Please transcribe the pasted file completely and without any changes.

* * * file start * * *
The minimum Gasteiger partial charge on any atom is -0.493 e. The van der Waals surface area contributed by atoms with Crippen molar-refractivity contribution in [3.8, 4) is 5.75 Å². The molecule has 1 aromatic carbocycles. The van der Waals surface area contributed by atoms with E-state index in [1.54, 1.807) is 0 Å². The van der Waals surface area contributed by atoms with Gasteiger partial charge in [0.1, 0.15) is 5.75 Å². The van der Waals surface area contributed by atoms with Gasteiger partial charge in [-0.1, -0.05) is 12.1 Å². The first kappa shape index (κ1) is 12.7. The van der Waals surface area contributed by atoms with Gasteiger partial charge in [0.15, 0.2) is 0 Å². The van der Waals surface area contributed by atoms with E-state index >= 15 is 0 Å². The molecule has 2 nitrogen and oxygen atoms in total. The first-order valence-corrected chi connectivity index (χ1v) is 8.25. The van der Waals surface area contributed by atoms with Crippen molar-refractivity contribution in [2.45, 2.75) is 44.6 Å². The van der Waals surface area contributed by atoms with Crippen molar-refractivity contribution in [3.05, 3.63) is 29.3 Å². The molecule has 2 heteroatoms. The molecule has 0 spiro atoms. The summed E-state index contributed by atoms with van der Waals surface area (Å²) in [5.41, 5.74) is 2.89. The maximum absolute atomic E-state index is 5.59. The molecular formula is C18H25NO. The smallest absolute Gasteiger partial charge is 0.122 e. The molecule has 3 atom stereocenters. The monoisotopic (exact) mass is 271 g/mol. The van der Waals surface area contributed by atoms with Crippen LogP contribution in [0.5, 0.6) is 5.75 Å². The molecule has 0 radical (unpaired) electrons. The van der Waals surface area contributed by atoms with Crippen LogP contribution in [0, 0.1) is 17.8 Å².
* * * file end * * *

The minimum Gasteiger partial charge on any atom is -0.493 e. The van der Waals surface area contributed by atoms with Crippen molar-refractivity contribution in [3.8, 4) is 5.75 Å². The molecule has 1 aromatic carbocycles. The van der Waals surface area contributed by atoms with E-state index in [1.54, 1.807) is 0 Å². The van der Waals surface area contributed by atoms with Gasteiger partial charge in [0.1, 0.15) is 5.75 Å². The van der Waals surface area contributed by atoms with Gasteiger partial charge in [-0.1, -0.05) is 12.1 Å². The first kappa shape index (κ1) is 12.7. The van der Waals surface area contributed by atoms with Gasteiger partial charge in [0.15, 0.2) is 0 Å². The van der Waals surface area contributed by atoms with E-state index >= 15 is 0 Å². The molecule has 2 nitrogen and oxygen atoms in total. The first-order valence-corrected chi connectivity index (χ1v) is 8.25. The van der Waals surface area contributed by atoms with Crippen molar-refractivity contribution in [2.45, 2.75) is 44.6 Å². The van der Waals surface area contributed by atoms with Crippen molar-refractivity contribution in [3.05, 3.63) is 29.3 Å². The molecule has 2 heteroatoms. The molecule has 0 spiro atoms. The summed E-state index contributed by atoms with van der Waals surface area (Å²) in [5.41, 5.74) is 2.89. The maximum absolute atomic E-state index is 5.59. The molecular formula is C18H25NO. The smallest absolute Gasteiger partial charge is 0.122 e. The molecule has 3 atom stereocenters. The monoisotopic (exact) mass is 271 g/mol. The van der Waals surface area contributed by atoms with Crippen LogP contribution in [0.5, 0.6) is 5.75 Å². The molecule has 0 radical (unpaired) electrons. The van der Waals surface area contributed by atoms with Crippen LogP contribution in [0, 0.1) is 17.8 Å².